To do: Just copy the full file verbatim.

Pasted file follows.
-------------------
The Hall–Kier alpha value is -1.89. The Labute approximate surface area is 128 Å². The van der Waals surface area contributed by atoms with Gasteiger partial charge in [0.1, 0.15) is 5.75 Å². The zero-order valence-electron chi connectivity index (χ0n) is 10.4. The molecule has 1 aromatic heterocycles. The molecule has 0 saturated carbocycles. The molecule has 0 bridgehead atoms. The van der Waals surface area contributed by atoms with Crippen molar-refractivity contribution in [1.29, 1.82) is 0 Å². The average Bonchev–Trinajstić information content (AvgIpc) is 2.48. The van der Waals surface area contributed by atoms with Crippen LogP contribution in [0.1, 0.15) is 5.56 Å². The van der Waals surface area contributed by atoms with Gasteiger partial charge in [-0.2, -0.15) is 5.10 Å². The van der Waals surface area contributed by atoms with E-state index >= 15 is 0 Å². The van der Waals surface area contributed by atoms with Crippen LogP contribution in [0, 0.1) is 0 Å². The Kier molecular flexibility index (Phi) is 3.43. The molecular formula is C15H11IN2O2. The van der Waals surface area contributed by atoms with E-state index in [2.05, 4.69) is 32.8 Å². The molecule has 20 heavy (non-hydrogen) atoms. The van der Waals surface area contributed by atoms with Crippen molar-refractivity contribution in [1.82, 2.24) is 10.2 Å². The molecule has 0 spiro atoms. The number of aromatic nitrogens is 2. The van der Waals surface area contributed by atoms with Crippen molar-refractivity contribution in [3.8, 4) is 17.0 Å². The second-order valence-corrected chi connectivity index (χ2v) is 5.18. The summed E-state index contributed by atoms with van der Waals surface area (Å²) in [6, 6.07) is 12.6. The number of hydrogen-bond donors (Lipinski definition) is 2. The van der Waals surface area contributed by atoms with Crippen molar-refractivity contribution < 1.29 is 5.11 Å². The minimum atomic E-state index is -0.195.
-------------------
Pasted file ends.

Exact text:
The Hall–Kier alpha value is -1.89. The Labute approximate surface area is 128 Å². The van der Waals surface area contributed by atoms with Gasteiger partial charge in [0.1, 0.15) is 5.75 Å². The zero-order valence-electron chi connectivity index (χ0n) is 10.4. The molecule has 1 aromatic heterocycles. The molecule has 0 saturated carbocycles. The molecule has 0 bridgehead atoms. The van der Waals surface area contributed by atoms with Crippen molar-refractivity contribution in [1.29, 1.82) is 0 Å². The average Bonchev–Trinajstić information content (AvgIpc) is 2.48. The van der Waals surface area contributed by atoms with Crippen LogP contribution in [0.1, 0.15) is 5.56 Å². The van der Waals surface area contributed by atoms with Gasteiger partial charge in [-0.2, -0.15) is 5.10 Å². The van der Waals surface area contributed by atoms with E-state index >= 15 is 0 Å². The van der Waals surface area contributed by atoms with Crippen LogP contribution in [0, 0.1) is 0 Å². The Kier molecular flexibility index (Phi) is 3.43. The molecular formula is C15H11IN2O2. The van der Waals surface area contributed by atoms with E-state index in [2.05, 4.69) is 32.8 Å². The molecule has 20 heavy (non-hydrogen) atoms. The van der Waals surface area contributed by atoms with Crippen molar-refractivity contribution in [1.82, 2.24) is 10.2 Å². The molecule has 0 spiro atoms. The number of aromatic nitrogens is 2. The van der Waals surface area contributed by atoms with Crippen molar-refractivity contribution in [3.8, 4) is 17.0 Å². The second-order valence-corrected chi connectivity index (χ2v) is 5.18. The summed E-state index contributed by atoms with van der Waals surface area (Å²) in [6, 6.07) is 12.6. The number of hydrogen-bond donors (Lipinski definition) is 2. The van der Waals surface area contributed by atoms with Crippen molar-refractivity contribution < 1.29 is 5.11 Å². The minimum atomic E-state index is -0.195.